Nation & World Briefs


Israel Reports Bird Flu Cases

Israel confirmed its first contagion by a deadly strain of avian flu. The Agriculture Ministry officially announced Monday that a virus that killed turkeys and chickens at three Negev farms was H5N1, a virulent strain that has spread across Europe, Africa and parts of Asia over the past three years.

The virus can kill humans if contracted from poultry, and scientists fear it could mutate and become directly communicable between people. However, the ministry said the outbreak, which prompted mass culling of poultry, was under control.

Families of Palestinian ‘Martyrs’ Receive UAE Funds

The United Arab Emirates (UAE) has given money to families of Palestinian “martyrs” killed or injured in the intifada. The money to the families of both civilians and militants was provided through the UAE’s Red Crescent Society, The New York Times reported.

In at least one case, the money went to the family of a member of Islamic Jihad who was killed in clashes with Israel. The documents were provided to The Times by Gary Osen, a U.S. lawyer who is working on legal cases for U.S. victims of Palestinian terrorism.

The UAE is a federation of states that includes Dubai, where a government-owned company recently said it would sell its port-security operations to a U.S. firm, following an outcry about allowing a UAE-owned company to oversee security at U.S. ports.

EU Donates $78 Million for Palestinian Relief

The European Union donated $78 million for Palestinian relief. The sum, given to the United Nations on Monday for disbursement in the West Bank and Gaza Strip, was cast by the EU as an ad-hoc gesture that was not meant to undermine the 25-nation bloc’s calls for Hamas, which won a majority in January’s Palestinian Authority elections, to moderate its stance on Israel.

The EU has said its annual aid program of hundreds of millions of dollars for the Palestinians could be curbed or cut completely unless Hamas renounces terrorism, recognizes Israel’s right to exist and accepts past Israeli-Palestinian peace accords.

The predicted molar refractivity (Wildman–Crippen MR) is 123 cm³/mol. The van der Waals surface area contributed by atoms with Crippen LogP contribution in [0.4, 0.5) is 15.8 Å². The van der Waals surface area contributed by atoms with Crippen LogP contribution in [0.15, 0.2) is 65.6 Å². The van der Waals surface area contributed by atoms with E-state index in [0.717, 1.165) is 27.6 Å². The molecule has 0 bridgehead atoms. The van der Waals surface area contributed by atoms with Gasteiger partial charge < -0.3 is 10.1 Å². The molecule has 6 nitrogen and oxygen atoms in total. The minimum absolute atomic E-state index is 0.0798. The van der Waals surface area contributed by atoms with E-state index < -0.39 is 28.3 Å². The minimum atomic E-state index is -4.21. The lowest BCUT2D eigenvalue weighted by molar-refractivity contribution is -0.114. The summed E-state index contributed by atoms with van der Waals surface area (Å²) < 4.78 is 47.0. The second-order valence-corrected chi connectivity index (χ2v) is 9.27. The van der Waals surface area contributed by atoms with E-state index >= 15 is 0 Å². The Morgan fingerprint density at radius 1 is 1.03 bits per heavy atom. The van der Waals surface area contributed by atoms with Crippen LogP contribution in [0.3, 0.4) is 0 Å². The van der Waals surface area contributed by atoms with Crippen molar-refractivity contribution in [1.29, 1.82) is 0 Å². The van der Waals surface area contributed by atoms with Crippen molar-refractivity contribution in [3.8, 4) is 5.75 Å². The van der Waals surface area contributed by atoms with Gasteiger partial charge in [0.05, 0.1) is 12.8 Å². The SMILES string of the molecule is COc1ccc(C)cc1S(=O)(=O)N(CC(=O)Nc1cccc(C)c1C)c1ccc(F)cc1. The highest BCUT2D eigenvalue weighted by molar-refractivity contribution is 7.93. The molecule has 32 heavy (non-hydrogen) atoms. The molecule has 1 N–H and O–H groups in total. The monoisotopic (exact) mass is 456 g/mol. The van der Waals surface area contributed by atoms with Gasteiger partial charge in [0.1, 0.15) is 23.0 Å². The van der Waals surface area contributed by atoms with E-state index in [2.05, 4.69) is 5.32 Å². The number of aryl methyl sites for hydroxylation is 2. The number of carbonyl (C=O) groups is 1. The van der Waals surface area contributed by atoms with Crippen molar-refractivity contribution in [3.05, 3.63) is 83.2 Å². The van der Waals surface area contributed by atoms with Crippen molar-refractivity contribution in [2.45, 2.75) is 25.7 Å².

Lithuanian Trial of Accused Nazi Collaborator Begins

The L.A.-based Simon Wiesenthal Center called upon Lithuanian authorities to expedite the trial of Nazi collaborator Algimantas Dailide, which began Sunday in Vilnius.

The center’s Israel director, Efraim Zuroff, expressed hope that “the delay of justice and absence of punishment that characterized the cases of Dailide’s superiors” in the Lithuanian security police, Alexandras Lileikis and Kazys Gimzauskas, would not recur in this case.

Dailide moved to the United States in 1950 and lived here until he was ordered deported in 2002 for his service in the Saugumas, the Nazi-sponsored Lithuanian security police for the Vilna Ghetto. No one has been convicted of Nazi-era war crimes in Lithuania since the country became independent in 1991.

Pollard Loses Court Bid for Access to Classified Data

The U.S. Supreme Court rejected Jonathan Pollard’s petition for access to classified information used to convict him. A former U.S. Navy analyst, Pollard is serving a life sentence in a U.S. prison for spying for Israel.

On Monday, the high court rejected Pollard’s request for a hearing on a petition for his attorneys to receive access to the evidence to bolster Pollard’s argument for clemency. A hearing would not have affected Pollard’s conviction.

Rabbi Calls for Creation of World Religions Organization

One of Israel’s chief rabbis called for an international organization of religions. Yona Metzger, Israel’s chief Ashkenazi rabbi, called Sunday for a “United Nations of religious groups” as the second World Congress of Imams and Rabbis for Peace opened in Seville, Spain, the BBC reported. About 150 rabbis and imams are taking part in the conference.

Also speaking at the three-day meeting, Rabbi Israel Singer of the World Jewish Congress’ Policy Council rejected the idea that Jewish-Muslim tensions lie at the root of the Israeli-Palestinian conflict. He added that “religious crusaders” like Iranian President Mahmoud Ahmadinejad “must be exposed for what they are: impostors.”

Meanwhile, a group of Jews, Muslims and Christians is making a solidarity trek across North Africa. The 10-member interfaith team, sponsored by the peacemaking group, Breaking the Ice, set off from Jerusalem on March 7 for a four-week journey scheduled to end in Tripoli, Libya. Among those taking part in the 3,400-mile trek is a retired Israeli fighter pilot; a former body double for Saddam Hussein’s late son, Udai; a Palestinian accounting student; a New York firefighter, and a representative from Iran.

Michigan University Group Urges Israel Divestment

More than 40 professors and staff members at the University of Michigan presented a letter supporting divestment from Israel. Submitted online and to university regents last Friday, the letter argued that the school’s financial involvements in Israel posed “serious moral or ethical questions.”